Predicting eating disorders from Internet activity

Shiri Sadeh-Sharvit, Ellen E. Fitzsimmons-Craft, C. Barr Taylor, Elad Yom-Tov

Research output: Contribution to journalArticlepeer-review

9 Scopus citations

Abstract

Objective: Eating disorders (EDs) compromise the health and functioning of affected individuals, but it can often take them several years to acknowledge their illness and seek treatment. Early identification of individuals with EDs is a public health priority, and innovative approaches are needed for such identification and ultimate linkage with evidence-based interventions. This study examined whether Internet activity data can predict ED risk/diagnostic status, potentially informing timely interventions. Method: Participants were 936 women who completed a clinically validated online survey for EDs, and 231 of them (24.7%) contributed their Internet browsing history. A machine learning algorithm used key attributes from participants' Internet activity histories to predict their ED status: clinical/subclinical ED, high risk for an ED, or no ED. Results: The algorithm reached an accuracy of 52.6% in predicting ED risk/diagnostic status, compared to random decision accuracy of 38.1%, a relative improvement of 38%. The most predictive Internet search history variables were the following: use of keywords related to ED symptoms and websites promoting ED content, participant age, median browsing events per day, and fraction of daily activity at noon. Discussion: ED risk or clinical status can be predicted via machine learning with moderate accuracy using Internet activity variables. This model, if replicated in larger samples where it demonstrates stronger predictive value, could identify populations where further assessment is merited. Future iterations could also inform tailored digital interventions, timed to be provided when target online behaviors occur, thereby potentially improving the well-being of many individuals who may otherwise remain undetected.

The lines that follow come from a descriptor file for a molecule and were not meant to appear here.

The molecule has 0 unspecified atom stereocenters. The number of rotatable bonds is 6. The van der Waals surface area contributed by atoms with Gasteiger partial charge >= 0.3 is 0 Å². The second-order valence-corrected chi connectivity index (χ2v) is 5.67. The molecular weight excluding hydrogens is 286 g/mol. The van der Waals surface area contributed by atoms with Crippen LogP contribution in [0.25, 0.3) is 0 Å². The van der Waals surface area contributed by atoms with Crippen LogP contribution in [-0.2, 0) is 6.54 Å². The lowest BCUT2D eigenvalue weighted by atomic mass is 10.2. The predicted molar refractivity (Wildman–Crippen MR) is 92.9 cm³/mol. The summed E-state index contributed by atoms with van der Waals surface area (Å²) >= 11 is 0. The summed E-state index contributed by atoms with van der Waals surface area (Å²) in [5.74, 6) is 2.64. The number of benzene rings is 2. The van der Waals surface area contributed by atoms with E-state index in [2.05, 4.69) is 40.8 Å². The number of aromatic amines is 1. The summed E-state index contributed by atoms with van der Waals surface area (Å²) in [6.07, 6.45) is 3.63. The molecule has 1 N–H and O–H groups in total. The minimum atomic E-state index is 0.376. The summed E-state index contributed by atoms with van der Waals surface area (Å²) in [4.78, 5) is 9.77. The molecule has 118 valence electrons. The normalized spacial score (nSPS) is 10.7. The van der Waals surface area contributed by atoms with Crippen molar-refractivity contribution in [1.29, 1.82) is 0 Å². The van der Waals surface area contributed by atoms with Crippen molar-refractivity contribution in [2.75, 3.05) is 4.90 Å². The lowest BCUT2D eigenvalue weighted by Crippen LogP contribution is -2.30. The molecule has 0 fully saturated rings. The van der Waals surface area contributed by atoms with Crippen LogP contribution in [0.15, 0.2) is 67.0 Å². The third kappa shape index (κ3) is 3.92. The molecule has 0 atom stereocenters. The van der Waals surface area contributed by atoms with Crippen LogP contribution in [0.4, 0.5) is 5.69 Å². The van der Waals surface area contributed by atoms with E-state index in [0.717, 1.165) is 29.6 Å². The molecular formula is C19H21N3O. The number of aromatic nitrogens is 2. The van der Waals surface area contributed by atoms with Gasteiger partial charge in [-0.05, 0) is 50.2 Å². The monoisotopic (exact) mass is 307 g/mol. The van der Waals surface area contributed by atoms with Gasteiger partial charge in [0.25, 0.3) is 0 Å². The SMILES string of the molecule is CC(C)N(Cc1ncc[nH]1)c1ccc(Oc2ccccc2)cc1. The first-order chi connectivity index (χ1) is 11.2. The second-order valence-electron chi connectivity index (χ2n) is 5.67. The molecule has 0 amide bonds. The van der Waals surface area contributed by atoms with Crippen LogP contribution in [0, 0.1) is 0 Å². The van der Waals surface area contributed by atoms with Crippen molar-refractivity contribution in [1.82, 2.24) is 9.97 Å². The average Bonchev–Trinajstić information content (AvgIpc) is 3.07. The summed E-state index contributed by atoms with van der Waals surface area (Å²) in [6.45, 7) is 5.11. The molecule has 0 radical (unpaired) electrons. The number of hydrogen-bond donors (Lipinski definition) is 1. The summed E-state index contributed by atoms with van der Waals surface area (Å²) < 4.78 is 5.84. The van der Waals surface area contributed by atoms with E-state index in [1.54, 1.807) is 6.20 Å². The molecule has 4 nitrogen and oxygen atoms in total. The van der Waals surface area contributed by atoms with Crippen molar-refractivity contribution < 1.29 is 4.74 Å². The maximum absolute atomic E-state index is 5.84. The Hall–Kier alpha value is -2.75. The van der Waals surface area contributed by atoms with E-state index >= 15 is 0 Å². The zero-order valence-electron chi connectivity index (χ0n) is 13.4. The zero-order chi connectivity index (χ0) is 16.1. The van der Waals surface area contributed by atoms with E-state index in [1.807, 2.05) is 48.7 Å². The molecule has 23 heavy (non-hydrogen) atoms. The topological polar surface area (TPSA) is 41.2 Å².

Original languageEnglish
Pages (from-to)1526-1533
Number of pages8
JournalInternational Journal of Eating Disorders
Volume53
Issue number9
DOIs
StatePublished - Sep 1 2020

Keywords

  • Internet activity
  • browsing history
  • eating disorders
  • online screening

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